Econet Wireless has declared its hand in the upcoming 3G mobile market and says it will recommence negotiations with Vodafone about roaming on its network in the next few weeks.
New Zealand project manager for Econet Wireless, Tex Edwards, says the company failed in its negotiations in 2001–2 with the UK-based cellphone giant but says the company is now in a far better position to negotiate a deal.
"The technology path is more certain, we have secured our funding situation and we're ready to move forward."
Econet has been under fire for its lack of progress in the New Zealand market — it originally announced plans to build a network in 2001, but Edwards says that announcement was premature and he and the rest of the company have since been reluctant to talk about their plans for the New Zealand market in the media.
Econet needs to secure a commercial agreement with a network provider for roaming so it can offer services to all of New Zealand while still building its own network. Edwards says the company is dead set on a 3G network and that its technology of choice, Wideband CDMA, means it has to go with Vodafone.
The Telecommunications Act allows a new entrant to "piggyback" off an existing network as long as the new entrant plans to build its own network.
National roaming is one of the Act's "specified services", meaning the Telecommunications Commissioner will be keeping a particularly close eye on commercial negotiations and can be called on to make a regulatory decision should negotiations fail.
The Act requires a new entrant to build a "new cellular mobile network that covers no less than 10% of the area in which the New Zealand population normally lives or works". However, it also says a new entrant can apply for a determination from the Commissioner before achieving the rollout threshold if it doesn't have an existing commercial agreement with another provider, no other mobile determination is pending and the commission has approved its plan for any future rollout.
Edwards wouldn't comment on whether Econet will go to the Commission seeking such a determination if its negotiations with Vodafone fail. "We have faith in the Commissioner and the work that's been done to date on issues like mobile termination rates."
Edwards says he isn't phased by the possibility of TelstraClear also building its own cellular network, and in fact considers it an endorsement of Econet's plans.
"The situation as it is today is that New Zealand doesn't have competition. There's all this talk of a cosy duopoly but in fact it's two separate monopolies. If you look overseas you'll find no other country where the mobile networks don't interoperate and that's lead to this terrible situation New Zealanders find themselves in."
Because Telecom and Vodafone use different technologies there is little or no "churn" in the New Zealand mobile market, compared with almost all other mature mobile markets.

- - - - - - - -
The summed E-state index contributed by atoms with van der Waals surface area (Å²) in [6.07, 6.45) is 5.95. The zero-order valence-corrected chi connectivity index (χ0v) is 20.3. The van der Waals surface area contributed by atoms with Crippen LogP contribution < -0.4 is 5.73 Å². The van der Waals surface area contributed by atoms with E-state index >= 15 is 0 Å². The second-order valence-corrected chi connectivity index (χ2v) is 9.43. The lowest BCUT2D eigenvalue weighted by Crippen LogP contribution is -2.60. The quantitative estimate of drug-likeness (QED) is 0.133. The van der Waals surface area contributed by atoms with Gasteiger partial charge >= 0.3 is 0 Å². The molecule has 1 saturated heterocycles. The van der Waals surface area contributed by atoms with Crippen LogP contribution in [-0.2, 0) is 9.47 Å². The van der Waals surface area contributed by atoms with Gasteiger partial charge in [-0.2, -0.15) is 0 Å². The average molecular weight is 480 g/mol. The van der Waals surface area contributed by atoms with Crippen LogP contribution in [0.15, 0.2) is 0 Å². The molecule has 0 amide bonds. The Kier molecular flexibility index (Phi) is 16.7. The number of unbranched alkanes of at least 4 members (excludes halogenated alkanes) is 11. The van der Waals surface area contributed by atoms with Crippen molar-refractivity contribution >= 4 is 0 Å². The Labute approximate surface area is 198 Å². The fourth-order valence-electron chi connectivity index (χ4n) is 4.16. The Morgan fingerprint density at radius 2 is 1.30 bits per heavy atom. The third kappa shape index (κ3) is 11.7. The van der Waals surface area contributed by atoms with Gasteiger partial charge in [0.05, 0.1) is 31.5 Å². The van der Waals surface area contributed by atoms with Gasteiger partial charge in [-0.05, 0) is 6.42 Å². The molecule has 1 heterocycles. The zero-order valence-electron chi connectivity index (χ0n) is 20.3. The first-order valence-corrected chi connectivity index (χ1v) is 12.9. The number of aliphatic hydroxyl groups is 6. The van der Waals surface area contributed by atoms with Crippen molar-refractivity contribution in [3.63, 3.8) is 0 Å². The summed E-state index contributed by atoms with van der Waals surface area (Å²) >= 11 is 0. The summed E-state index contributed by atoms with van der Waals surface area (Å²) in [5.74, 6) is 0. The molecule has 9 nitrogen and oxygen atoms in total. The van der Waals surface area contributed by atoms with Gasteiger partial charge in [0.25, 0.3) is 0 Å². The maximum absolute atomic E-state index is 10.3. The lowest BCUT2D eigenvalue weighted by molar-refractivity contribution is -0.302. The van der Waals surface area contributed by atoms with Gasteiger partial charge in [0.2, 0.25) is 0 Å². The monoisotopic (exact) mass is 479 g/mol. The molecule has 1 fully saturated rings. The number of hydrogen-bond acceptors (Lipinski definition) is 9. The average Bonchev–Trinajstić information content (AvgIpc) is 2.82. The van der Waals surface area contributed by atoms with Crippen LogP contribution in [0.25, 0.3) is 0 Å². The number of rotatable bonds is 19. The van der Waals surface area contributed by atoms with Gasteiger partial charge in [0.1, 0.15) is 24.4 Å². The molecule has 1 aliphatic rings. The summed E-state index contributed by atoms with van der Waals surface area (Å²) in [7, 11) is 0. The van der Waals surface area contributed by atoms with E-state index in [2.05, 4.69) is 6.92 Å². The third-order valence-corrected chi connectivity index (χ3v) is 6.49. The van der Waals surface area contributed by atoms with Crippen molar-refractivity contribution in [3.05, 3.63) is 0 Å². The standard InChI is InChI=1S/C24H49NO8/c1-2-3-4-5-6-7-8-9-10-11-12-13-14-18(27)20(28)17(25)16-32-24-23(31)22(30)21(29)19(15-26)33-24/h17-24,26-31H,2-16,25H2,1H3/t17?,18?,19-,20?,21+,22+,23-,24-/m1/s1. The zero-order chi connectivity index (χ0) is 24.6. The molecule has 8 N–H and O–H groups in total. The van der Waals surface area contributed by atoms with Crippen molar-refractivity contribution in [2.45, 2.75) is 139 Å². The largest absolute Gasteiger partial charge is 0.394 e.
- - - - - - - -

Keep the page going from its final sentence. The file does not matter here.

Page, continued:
"In Australia Hutch, for example, has three other providers it can use for roaming. In New Zealand there's nothing." Edwards says roaming has to be mandated by the regulator because without his influence the commercial players aren't interested in allowing a new entrant into the market.
"You just have to look at the way both Telecom and Vodafone argued against the MED's report into mobile charging in New Zealand to realise we're right."
However the commission has already indicated it won't be regulating the 3G market space any time soon. The existing investigation into mobile termination charges specifically excludes 3G customers from its brief. Edwards says that's not acceptable.
"Telecom already claims to have more than half of its mobile customers on its 3G network so is the commission saying Telecom doesn't have to adjust its pricing for those customers?" Edwards says 3G networks are being rolled out simply because they are more efficient than 2G equivalents regardless of whether the provider makes more money from new services, like video calling.
"3G is simply more efficient in terms of network use for both data and voice. These aren't materially different networks. The difference between 2G and 3G is just a matter of speed. It's not like one's a horse and one's an aeroplane — one's a diesel car and the other's a petrol car."
Vodafone's external communications manager Tracey Palmer won't comment on issues surrounding Econet at this stage. However, Vodafone's public policy manager, Roger Ellis, last month told Computerworld that a new entrant in the mobile market could begin building its own network and then be granted roaming rights onto Vodafone's, but would have to meet certain criteria first.
"They're required in the [Telecommunications] Act to have built a network that is 10% of the area in which the New Zealand population normally lives or works, and to demonstrate their ability to build the rest of their network. It's to give them a temporary leg up in the market — it's not supposed to be a long term solution."
Ellis says any company planning to ask for roaming access to another company's network would have to lodge its plans for network build, including timelines, schedules and a detailed breakdown, with the Commerce Commission.